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Jie Fan, Bill X. Wu, Yusuf A. Hannun, Craig E. Crosson; Acid Sphigomylelinase Plays a Role in IR-induced Retinal Degeneration. Invest. Ophthalmol. Vis. Sci. 2012;53(14):6584.
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© ARVO (1962-2015); The Authors (2016-present)
It is known that acid sphingomyelinase (ASM) is an important sensor in inflammatory cytokine and apoptotic signaling. It catalyzes the hydrolysis of sphingomyelin to ceramide, a key mediator of cell-stress responses and cell death. However, the role(s) of ASM in retinal neuronal degeneration have not been investigated. The purpose of this study is to investigate whether ASM plays a critical role in retinal ischemic injury.
ASM+/-mice and wild-type (WT) littermates were evaluated for changes in retinal function and morphology following retinal ischemia. Retinal ischemic injury was induced by elevating intraocular pressure to 140mmHg for 50 minutes. Seven days post ischemia, retinal function and morphology were assessed by electroretinogram(ERG), and microscopic examination, respectively.
In WT mice, retina ischemia significantly decreased mean a- and b-wave amplitudes by 43±4.3 and 82±2.4%, respectively, when compared to contralateral control eyes. In ASM+/- mice, retina ischemia also significantly decreased mean a- and b-wave amplitudes by 28±7.8 and 67±13.2%; respectively; however, this decline in both a- and b-wave amplitudes was significantly less than that observed in WT mice. Morphometric analysis of ischemic eyes from WT mice demonstrated significant decreases in inner nuclear layer and inner plexiform layer thickness of 43±4.6 and 77±2.3%, respectively, and a 65% decrease in cell bodies in the ganglion cell layer, when compared to control eyes. The ischemic eyes from ASM+/- mice revealed a decrease in the inner nuclear layer and inner plexiform layer thickness of 22±8.3 and 58±6.1%, respectively, when compared to control eyes; but this decrease was significantly less than that observed in WT eyes. In addition, significantly more surviving ganglion cell bodies were observed in ischemic eyes from ASM+/- compared to WT mice. No ERG or morphological differences were detected between WT and ASM+/- control eyes.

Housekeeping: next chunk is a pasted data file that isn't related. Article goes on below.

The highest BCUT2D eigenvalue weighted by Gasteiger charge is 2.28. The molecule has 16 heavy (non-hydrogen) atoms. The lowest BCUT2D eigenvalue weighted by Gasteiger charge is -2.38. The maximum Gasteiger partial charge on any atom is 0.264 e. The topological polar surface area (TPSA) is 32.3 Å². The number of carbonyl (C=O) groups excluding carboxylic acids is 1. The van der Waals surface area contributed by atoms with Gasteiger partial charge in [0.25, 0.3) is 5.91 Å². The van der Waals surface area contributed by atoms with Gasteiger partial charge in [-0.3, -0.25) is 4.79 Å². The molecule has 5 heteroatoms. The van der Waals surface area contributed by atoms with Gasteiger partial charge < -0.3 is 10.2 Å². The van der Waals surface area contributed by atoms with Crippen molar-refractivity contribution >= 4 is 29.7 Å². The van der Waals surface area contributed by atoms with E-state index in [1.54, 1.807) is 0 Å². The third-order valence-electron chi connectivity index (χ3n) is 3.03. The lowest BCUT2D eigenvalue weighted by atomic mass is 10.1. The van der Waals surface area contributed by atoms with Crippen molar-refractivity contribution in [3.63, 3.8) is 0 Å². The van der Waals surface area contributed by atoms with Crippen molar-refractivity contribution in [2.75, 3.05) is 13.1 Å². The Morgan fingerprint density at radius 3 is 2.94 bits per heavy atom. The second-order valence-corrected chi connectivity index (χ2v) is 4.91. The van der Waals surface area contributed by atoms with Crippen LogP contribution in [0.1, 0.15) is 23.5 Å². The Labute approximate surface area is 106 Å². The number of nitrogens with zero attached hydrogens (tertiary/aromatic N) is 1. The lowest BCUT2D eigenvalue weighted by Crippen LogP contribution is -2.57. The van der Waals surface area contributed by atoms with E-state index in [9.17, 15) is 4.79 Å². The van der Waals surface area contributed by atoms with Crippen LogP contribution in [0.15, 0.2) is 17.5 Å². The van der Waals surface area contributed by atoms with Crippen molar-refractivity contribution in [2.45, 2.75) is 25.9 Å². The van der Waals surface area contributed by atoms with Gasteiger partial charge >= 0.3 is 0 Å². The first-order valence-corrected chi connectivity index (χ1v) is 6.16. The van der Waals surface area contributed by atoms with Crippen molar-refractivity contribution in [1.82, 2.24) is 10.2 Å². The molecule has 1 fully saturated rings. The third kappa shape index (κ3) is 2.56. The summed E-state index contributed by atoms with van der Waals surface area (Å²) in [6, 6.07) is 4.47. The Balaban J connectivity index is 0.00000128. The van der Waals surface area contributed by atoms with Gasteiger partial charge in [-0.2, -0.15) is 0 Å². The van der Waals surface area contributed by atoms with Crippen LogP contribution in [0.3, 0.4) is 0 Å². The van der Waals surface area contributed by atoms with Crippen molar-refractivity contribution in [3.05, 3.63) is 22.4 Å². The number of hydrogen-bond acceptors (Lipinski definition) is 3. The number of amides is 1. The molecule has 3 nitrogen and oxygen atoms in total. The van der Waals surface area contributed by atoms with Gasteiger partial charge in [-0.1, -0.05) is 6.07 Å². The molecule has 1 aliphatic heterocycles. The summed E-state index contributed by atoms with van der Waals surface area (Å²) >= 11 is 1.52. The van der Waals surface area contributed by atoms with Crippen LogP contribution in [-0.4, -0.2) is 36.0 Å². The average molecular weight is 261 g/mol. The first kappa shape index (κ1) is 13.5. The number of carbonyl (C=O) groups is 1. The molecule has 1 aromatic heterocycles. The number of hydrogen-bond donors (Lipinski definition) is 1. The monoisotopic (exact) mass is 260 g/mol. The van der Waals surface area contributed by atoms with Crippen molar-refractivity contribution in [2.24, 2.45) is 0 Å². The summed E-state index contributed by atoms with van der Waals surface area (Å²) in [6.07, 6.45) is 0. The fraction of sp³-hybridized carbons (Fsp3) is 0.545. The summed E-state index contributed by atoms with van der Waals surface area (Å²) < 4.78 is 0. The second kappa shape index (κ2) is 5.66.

Our ERG and retinal morphology results demonstrate that the reduction in ASM expression provides partial protection from ischemic injury. Hence, the production of ceramide and subsequent mediators likely play an important role in ischemic retinal injury. Inhibition of ASM may present new opportunities for the treatment of retinal ischemic disorders.
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